Characterization and solution structure of multi-domain proteins and protein complexes

Alina Vitaliyivna Kulakova*

*Corresponding author for this work

Research output: Book/ReportPh.D. thesis

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Since the introduction of recombinant human insulin in 1982, protein-based therapeutics have become an essential part of medical treatment. Every year many protein-drugs are introduced into the market and numerous are under clinical trials. Despite all the advantages of protein-based pharmaceuticals, stabilization is very challenging. Under inappropriate conditions, they might lose their activity and induce severe adverse effects. Stabilization (formulation) of protein-drugs is one of the most critical, time-consuming and expensive steps in drug development. Many promising protein-drugs have failed clinical trials due to their stability challenges. Unfortunately, no general rules for the formulation process have been reported and it is not yet possible to predict the behavior of different proteins under different conditions.
Protein-excipient Interactions and Protein-Protein Interactions in formulation (PIPPI) is a consortium (EU grant nr 675074), which goal is to improve the molecular understanding behind protein stability and thereby of the formulation process. The strategy is to combine systematic investigations of the physicochemical behavior of different types of proteins with molecular interactions. The final goal is to combine all raw and analyzed data into a database that will become publicly available for the scientific community.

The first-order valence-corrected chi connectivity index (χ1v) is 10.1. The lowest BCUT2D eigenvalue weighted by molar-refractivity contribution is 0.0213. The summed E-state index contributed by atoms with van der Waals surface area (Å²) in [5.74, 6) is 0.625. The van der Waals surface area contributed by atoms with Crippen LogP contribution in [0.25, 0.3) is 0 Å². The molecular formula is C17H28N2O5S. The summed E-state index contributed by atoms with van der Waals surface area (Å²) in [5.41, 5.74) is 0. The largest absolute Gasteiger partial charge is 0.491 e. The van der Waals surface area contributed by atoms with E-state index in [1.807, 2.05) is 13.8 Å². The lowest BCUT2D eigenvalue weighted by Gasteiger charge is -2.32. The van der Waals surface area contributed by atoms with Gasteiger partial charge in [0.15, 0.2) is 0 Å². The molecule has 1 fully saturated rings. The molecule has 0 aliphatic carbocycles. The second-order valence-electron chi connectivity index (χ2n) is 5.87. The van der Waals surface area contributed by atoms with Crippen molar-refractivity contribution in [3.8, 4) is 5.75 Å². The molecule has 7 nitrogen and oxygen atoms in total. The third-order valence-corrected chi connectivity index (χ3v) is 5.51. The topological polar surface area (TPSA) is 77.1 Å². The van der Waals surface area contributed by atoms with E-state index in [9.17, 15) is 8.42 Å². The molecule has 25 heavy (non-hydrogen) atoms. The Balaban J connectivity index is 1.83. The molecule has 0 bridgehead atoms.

This Ph.D. thesis is a part of the PIPPI project, which focus is to investigate stability of multidomain proteins using small angle X-ray scattering. In this study, three different types of multidomain proteins were investigated: transferrin, albumin-neprilysin fusion protein, and monoclonal antibodies. All of them were systematically studied under different physicochemical conditions using high-throughput techniques. These studies were used to choose conditions for small angle X-ray scattering. The resulting data were combined with other measurements, such as MD simulation to provide a better understanding of stability on the molecular level. Despite the common trends in stability, all studied multidomain proteins show different behavior and molecular interactions. Additionally, this work shows that combination of multiple methods leads to a better understanding of protein stability.
Original languageEnglish
Place of PublicationKgs. Lyngby
PublisherTechnical University of Denmark
Number of pages155
Publication statusPublished - 2019


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